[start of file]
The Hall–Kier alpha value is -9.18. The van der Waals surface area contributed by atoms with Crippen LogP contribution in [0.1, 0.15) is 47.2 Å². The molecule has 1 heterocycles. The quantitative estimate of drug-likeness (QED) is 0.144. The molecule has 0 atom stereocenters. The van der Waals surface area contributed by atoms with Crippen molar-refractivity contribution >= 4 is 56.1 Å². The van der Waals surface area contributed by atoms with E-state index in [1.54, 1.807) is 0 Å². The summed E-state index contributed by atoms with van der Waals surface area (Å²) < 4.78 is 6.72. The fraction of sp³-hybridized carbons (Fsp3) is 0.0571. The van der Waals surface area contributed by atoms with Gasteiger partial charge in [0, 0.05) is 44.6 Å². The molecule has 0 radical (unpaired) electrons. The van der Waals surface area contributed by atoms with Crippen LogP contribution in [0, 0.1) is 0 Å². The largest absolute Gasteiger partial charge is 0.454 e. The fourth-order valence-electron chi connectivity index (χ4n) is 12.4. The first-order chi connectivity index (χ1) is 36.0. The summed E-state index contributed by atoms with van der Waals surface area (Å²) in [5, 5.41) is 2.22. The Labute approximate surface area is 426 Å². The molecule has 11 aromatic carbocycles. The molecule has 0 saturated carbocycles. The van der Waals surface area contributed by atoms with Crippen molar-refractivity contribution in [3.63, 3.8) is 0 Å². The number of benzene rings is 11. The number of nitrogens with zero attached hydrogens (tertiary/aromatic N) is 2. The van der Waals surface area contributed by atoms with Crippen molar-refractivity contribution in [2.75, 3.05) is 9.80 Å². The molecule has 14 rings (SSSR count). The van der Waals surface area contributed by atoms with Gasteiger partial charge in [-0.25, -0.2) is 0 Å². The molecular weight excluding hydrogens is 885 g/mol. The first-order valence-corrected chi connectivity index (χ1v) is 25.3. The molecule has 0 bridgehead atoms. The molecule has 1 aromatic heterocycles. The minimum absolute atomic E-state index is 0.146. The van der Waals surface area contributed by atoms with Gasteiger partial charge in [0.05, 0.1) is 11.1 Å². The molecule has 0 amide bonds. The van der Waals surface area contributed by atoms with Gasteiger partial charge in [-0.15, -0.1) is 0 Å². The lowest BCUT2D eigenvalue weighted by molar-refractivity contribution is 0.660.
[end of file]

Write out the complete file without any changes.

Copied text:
The Hall–Kier alpha value is -9.18. The van der Waals surface area contributed by atoms with Crippen LogP contribution in [0.1, 0.15) is 47.2 Å². The molecule has 1 heterocycles. The quantitative estimate of drug-likeness (QED) is 0.144. The molecule has 0 atom stereocenters. The van der Waals surface area contributed by atoms with Crippen molar-refractivity contribution >= 4 is 56.1 Å². The van der Waals surface area contributed by atoms with E-state index in [1.54, 1.807) is 0 Å². The summed E-state index contributed by atoms with van der Waals surface area (Å²) < 4.78 is 6.72. The fraction of sp³-hybridized carbons (Fsp3) is 0.0571. The van der Waals surface area contributed by atoms with Gasteiger partial charge in [0, 0.05) is 44.6 Å². The molecule has 0 radical (unpaired) electrons. The van der Waals surface area contributed by atoms with Crippen LogP contribution in [0, 0.1) is 0 Å². The largest absolute Gasteiger partial charge is 0.454 e. The fourth-order valence-electron chi connectivity index (χ4n) is 12.4. The first-order chi connectivity index (χ1) is 36.0. The summed E-state index contributed by atoms with van der Waals surface area (Å²) in [5, 5.41) is 2.22. The Labute approximate surface area is 426 Å². The molecule has 11 aromatic carbocycles. The molecule has 0 saturated carbocycles. The van der Waals surface area contributed by atoms with Crippen molar-refractivity contribution in [3.63, 3.8) is 0 Å². The number of benzene rings is 11. The number of nitrogens with zero attached hydrogens (tertiary/aromatic N) is 2. The van der Waals surface area contributed by atoms with Crippen molar-refractivity contribution in [2.75, 3.05) is 9.80 Å². The molecule has 14 rings (SSSR count). The van der Waals surface area contributed by atoms with Gasteiger partial charge in [-0.25, -0.2) is 0 Å². The molecular weight excluding hydrogens is 885 g/mol. The first-order valence-corrected chi connectivity index (χ1v) is 25.3. The molecule has 0 bridgehead atoms. The molecule has 1 aromatic heterocycles. The minimum absolute atomic E-state index is 0.146. The van der Waals surface area contributed by atoms with Gasteiger partial charge in [0.05, 0.1) is 11.1 Å². The molecule has 0 amide bonds. The van der Waals surface area contributed by atoms with Gasteiger partial charge in [-0.15, -0.1) is 0 Å². The lowest BCUT2D eigenvalue weighted by molar-refractivity contribution is 0.660.